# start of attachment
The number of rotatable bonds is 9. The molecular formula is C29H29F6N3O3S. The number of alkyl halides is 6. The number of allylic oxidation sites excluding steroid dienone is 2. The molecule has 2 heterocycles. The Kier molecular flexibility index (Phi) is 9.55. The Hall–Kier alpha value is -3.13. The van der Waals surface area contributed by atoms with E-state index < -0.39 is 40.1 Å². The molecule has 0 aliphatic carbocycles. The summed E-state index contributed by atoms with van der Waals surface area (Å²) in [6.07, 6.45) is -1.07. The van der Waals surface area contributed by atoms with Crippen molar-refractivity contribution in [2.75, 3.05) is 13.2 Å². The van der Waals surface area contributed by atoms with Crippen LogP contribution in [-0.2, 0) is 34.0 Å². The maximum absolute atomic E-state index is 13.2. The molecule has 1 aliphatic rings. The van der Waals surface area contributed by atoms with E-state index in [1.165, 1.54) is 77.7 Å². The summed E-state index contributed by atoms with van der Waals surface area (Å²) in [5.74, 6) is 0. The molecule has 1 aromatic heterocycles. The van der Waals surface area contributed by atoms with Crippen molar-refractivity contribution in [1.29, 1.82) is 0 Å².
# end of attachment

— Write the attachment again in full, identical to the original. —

The number of rotatable bonds is 9. The molecular formula is C29H29F6N3O3S. The number of alkyl halides is 6. The number of allylic oxidation sites excluding steroid dienone is 2. The molecule has 2 heterocycles. The Kier molecular flexibility index (Phi) is 9.55. The Hall–Kier alpha value is -3.13. The van der Waals surface area contributed by atoms with E-state index < -0.39 is 40.1 Å². The molecule has 0 aliphatic carbocycles. The summed E-state index contributed by atoms with van der Waals surface area (Å²) in [6.07, 6.45) is -1.07. The van der Waals surface area contributed by atoms with Crippen molar-refractivity contribution in [2.75, 3.05) is 13.2 Å². The van der Waals surface area contributed by atoms with Crippen LogP contribution in [-0.2, 0) is 34.0 Å². The maximum absolute atomic E-state index is 13.2. The molecule has 1 aliphatic rings. The van der Waals surface area contributed by atoms with E-state index in [1.165, 1.54) is 77.7 Å². The summed E-state index contributed by atoms with van der Waals surface area (Å²) in [5.74, 6) is 0. The molecule has 1 aromatic heterocycles. The van der Waals surface area contributed by atoms with Crippen molar-refractivity contribution in [1.29, 1.82) is 0 Å².